Book Review of "A Night Too Dark," by Dana Stabenow --
By Patrick Anderson --
March 1, 2010 --
A NIGHT TOO DARK
By Dana Stabenow
Minotaur. 323 pp. $24.99
Dana Stabenow is one of those regional crime novelists who too often don't achieve national attention. She was born in Alaska in 1952 and has lived there ever since, and this is her 17th novel about the Aleut private investigator Kate Shugak. It's an outstanding series and one that has, in fact, won awards and begun to turn up on bestseller lists here in the Lower 48. If you've never visited Alaska, it's also an intriguing introduction to that big, brawling, rather bewildering state. Once you've met the strange characters who inhabit the Shugak novels, Sarah Palin becomes easier to comprehend.
Kate is only 5 feet tall but fears neither man nor beast: Early in this novel she takes down a knife-wielding roustabout and a charging grizzly bear. Her two live-in loves are Sgt. Jim Chopin, a hunky state trooper, and silver-gray Mutt, who's half wolf and half husky and whose ever-changing moods make him somewhat more interesting than the trooper. Kate started her career as an undercover investigator for the DA's office in Anchorage but later moved to the small, isolated town of Niniltna, where she works as a PI and also heads the board of directors of the Niniltna Native Association, the primary governing body in that corner of Alaska.
The plot of "A Night Too Dark" centers on the Suulutaq Mine, where vast gold deposits have been discovered. The gold isn't being mined yet because environmental questions must be answered, but the prospect of a billion-dollar bonanza has various hustlers and corporate vultures circling. (The Suulutaq Mine is fictional, but Stabenow has said it is based on the controversial real-life Pebble Mine in southwest Alaska.) Kate has deeply mixed feelings about the mine; the region needs the jobs but doesn't need the environmental damage and the threat to its way of life. However, she and Sgt. Jim are drawn there after two of the mine's employees mysteriously die and a third goes missing.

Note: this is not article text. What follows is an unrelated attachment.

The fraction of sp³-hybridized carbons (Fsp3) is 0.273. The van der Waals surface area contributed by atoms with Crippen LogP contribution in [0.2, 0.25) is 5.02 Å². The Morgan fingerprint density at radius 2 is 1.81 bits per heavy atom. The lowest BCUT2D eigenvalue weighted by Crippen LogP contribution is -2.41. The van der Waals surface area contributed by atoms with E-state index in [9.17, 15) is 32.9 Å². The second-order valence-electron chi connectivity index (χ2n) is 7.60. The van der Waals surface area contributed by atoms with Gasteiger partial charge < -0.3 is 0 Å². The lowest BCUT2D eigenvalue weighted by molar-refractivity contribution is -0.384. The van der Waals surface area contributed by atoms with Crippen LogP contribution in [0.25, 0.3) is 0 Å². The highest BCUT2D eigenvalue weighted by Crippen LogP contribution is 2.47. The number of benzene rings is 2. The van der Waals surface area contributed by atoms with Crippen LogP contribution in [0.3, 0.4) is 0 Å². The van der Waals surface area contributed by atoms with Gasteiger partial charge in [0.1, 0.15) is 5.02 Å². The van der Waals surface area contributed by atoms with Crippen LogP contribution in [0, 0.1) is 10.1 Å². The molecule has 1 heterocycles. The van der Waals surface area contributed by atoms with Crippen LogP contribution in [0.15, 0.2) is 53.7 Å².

This plot unfolds nicely, but what makes the novel outstanding is Stabenow's vivid portrait of the Alaskan culture. In the opening pages we meet an old-timer with a long white beard whose "Carhartt bibs were frayed and stained, the black-and-red plaid Pendleton shirt beneath it patched and faded, and the Xtra Tuffs on his feet looked like they'd been gnawed on by ferrets." We meet the town's four "aunties," Native Alaskan women in their 80s who are the community's social arbiters. We learn that it is unwise to ask an Alaskan "Where are you from?" because so many have pasts they are determined to escape.
We attend a board meeting of the Niniltna Native Association and discover that Native Alaskans are just as angry, stubborn, greedy and duplicitous as anyone else in politics. We learn that in today's Alaska, outsiders sometimes marry indigenous Alaskans for their money -- the Alaska Claims Settlement Act of 1971 having awarded huge amounts of land and nearly a billion dollars to them through regional corporations like the one Kate heads. As a result, at least some Native Alaskans have become prosperous. We see that Sgt. Jim doesn't bother much with dope smokers, bigamists and poachers, if they otherwise behave. We also learn, after a quiet dinner at home, that he and Kate are partial to spontaneous displays of affection: "She laughed harder when he cleared the table with a sweep of one arm and threw her down on it."
Stabenow is blessed with a rich prose style and a fine eye for detail. At one point she devotes two delightful pages to detailing the beauty of Kate's garden ("The deep purple spire of monkshood, its cluster of closed blooms giving off an air of mystery, appeared and disappeared around every bend of trail"), and elsewhere we're treated to a digression on the hunting and cooking of moose ("Old Sam liked his meat crisp on the outside and bloody close to the bone, and this took time and care.").
Stabenow doesn't say much about Alaskan politics, except to have Kate quip, "Anyone in Juneau [the state capital] in their right mind is an oxymoron." However, in an interview with Publishers Weekly, Stabenow said that she'd met then-Gov. Sarah Palin twice, the second time in 2007, when Palin named her Alaska's Artist of the Year. Stabenow added, "She didn't mention the novels either time." This is alarming. It's always wise to greet a novelist with "Loved your book," whether or not you've read the book in question. The writers are invariably grateful, and none has ever been known to demand proof. If Palin can't figure that out, how can she ever hope to lead a great nation?
Tuesday, March 23, 2010
Review of A Night Too Dark by Dana Stabenow
From Washington Post --